Two questions: How will the city of Healdsburg use water to prioritize livability not profitability?
“If we could wave a magic wand to get anyone to do anything, what behavior would we have people do?”
Really. I pondered these two questions sitting under my Valley oak tree, its limbs whipping around in May’s 20 mph winds. This 100-year-old tree has been my steady companion this past year of separation. Unlike Shel Silverstein’s book, “The Giving Tree,” our relationship is reciprocal in nature.
Water is precious and central to life. I remember seeing my, now 28-year-old boy-girl twins, their sixth month, in utero, because of water; the sonogram revealed their size and gender.
Daily, during this more than yearlong pandemic, I hand-water my shrubs and trees and finally, a small vegetable garden.
Healdsburg knows we are in deep trouble. Our Urban Water Management Plan is due July 1 and the May 18 stakeholder Zoom meeting was called: “Deep Dive.” Our discourse, our conversations, are studded with allusions to water. I taught high school English for 38 years in the Santa Rosa City Schools and literature study is steeped in water symbolism. Poetry or prose, we fished for aquatic imagery recognizing this potent, baptismal discourse.
Now, as a 60-year-old Healdsburg citizen, I am reflecting on how I can support my town, our beloved Sonoma County, our dry state. No normal to lean back on. We are really up the creek.
Last week, several Healdsburg full-time residents met under my oak and generated questions, and made wishes. All of this began with a tangible “magic wand” being placed in each of our hands. Developed at Stanford, this method invited us to do some California Dreaming and we individually, then collectively, brainstormed and co-produced meaningful actions people can take to address this crisis of Climate. It was magical and specific, practical and visionary. We did not limit ourselves to proposed actions by our city council or city manager. We wished for actions from various sources: our local newspaper, our chamber of commerce, Senator McGuire and our residents.
Here are just 10 of the over 40 ideas generated to share with our community:
1. The city of Healdsburg creates a Water Wise Volunteer program to support changed behaviors: landscape modifications, watering, timers, greywater use and residential truck delivery of recycled water from Healdsburg’s sewer treatment plant.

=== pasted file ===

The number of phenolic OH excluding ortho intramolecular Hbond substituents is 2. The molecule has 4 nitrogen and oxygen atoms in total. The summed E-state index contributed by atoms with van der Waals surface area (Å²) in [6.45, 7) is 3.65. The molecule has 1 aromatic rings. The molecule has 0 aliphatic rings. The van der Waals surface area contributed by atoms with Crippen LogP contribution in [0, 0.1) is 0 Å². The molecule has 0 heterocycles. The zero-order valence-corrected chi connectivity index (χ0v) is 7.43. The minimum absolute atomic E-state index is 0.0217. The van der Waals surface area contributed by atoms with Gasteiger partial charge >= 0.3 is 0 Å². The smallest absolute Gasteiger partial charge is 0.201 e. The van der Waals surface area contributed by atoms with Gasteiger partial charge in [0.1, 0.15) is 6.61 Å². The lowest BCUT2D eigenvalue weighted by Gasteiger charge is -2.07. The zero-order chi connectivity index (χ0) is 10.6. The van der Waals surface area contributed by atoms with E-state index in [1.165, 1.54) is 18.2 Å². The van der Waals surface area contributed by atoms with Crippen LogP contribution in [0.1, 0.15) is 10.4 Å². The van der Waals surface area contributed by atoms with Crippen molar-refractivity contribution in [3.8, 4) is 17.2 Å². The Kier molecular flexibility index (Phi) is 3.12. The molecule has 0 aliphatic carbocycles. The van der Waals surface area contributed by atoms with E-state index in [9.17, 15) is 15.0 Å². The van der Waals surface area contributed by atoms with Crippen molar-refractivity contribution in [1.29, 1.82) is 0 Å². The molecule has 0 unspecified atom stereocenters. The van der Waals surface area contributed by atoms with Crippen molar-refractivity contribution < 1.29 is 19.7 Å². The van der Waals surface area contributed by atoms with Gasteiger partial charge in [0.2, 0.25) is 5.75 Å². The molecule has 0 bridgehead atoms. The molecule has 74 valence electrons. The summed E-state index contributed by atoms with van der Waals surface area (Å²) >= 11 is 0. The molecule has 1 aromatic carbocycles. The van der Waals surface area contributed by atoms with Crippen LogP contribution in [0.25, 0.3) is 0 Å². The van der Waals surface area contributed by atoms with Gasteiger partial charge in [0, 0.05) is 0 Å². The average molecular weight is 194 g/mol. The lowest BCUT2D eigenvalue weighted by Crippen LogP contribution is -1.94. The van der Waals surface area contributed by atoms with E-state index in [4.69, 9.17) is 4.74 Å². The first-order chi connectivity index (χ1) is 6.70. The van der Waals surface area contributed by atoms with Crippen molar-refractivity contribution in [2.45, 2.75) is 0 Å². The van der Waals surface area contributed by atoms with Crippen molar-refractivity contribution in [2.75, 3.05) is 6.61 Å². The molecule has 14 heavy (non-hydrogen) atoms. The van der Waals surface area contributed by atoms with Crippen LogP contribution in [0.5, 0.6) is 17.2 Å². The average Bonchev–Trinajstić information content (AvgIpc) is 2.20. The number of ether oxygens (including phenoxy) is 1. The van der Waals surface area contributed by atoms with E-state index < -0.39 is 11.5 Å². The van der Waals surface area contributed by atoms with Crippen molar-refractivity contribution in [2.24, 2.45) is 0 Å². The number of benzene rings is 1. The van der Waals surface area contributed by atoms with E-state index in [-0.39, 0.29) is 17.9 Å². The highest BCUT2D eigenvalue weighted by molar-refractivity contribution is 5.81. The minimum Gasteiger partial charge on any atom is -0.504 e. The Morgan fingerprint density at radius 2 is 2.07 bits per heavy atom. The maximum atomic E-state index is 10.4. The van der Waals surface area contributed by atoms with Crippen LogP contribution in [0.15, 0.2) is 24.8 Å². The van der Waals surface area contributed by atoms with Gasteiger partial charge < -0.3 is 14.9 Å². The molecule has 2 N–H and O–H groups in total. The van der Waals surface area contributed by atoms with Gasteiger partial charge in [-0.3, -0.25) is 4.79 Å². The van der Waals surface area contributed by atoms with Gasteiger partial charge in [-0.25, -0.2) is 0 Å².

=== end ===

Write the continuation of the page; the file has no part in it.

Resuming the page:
2. Engage our local newspaper, city and neighborhood social media pages to publish stories from utility residents who are implementing creative solutions to working on fewer than 50 gallons per person in household.
3. Create a target date and make it visible so residents and our tourists/guests see our progress. Erect a sign on the roundabout or in front of city hall showing our progress.
4. Recycle water. Reuse our own treated water. At this time, we literally give our treated water away to agriculture.This so-called “expensive project” is an investment our utility payers/owners benefit from.
5. Employ at least two water interns to support our Conservation Analyst in her efforts to find and monitor solutions.
6. Publish in local newspapers and on social media the breakdown of use: Lawns and outside plants versus indoor uses.
7. Ask our Chamber of Commerce to engage our hotels. (387 in 2015 has grown in number to in 678 hotel rooms). Our guests need to help.
8. Purple pipe, whether it is going to be used right away or not!, must be required for any new water hook up.
9. The city must halt all water hook ups on non-essential development. Tough times call for it.
10. Water excesses, overuse, must be monitored and, yes, fined.
Suggestion: To achieve water equity, utility users, households, should be aiming for a number of gallons per day per person and not an overall reduction of 20%. Some Healdsburg residents already employ conservation habits such as: buckets in showers, using grey water, low flush toilets and drought-resilient plantings.
Water use and overuse is the topic for 2021: we know awareness and education is best achieved through collaboration, but the severity of this crisis, already visible, palpable in late May, depends on policy choices and participation.
A seated democracy, on Zoom, with screens and host controls and mute buttons must not be our rule.
Unmute yourself, speak, converse, talk to your neighbors,
Get off the screen and engage in our water scene.
Brigette Mansell is a full time resident of Healdsburg and served four full years on city council and mayor in 2018.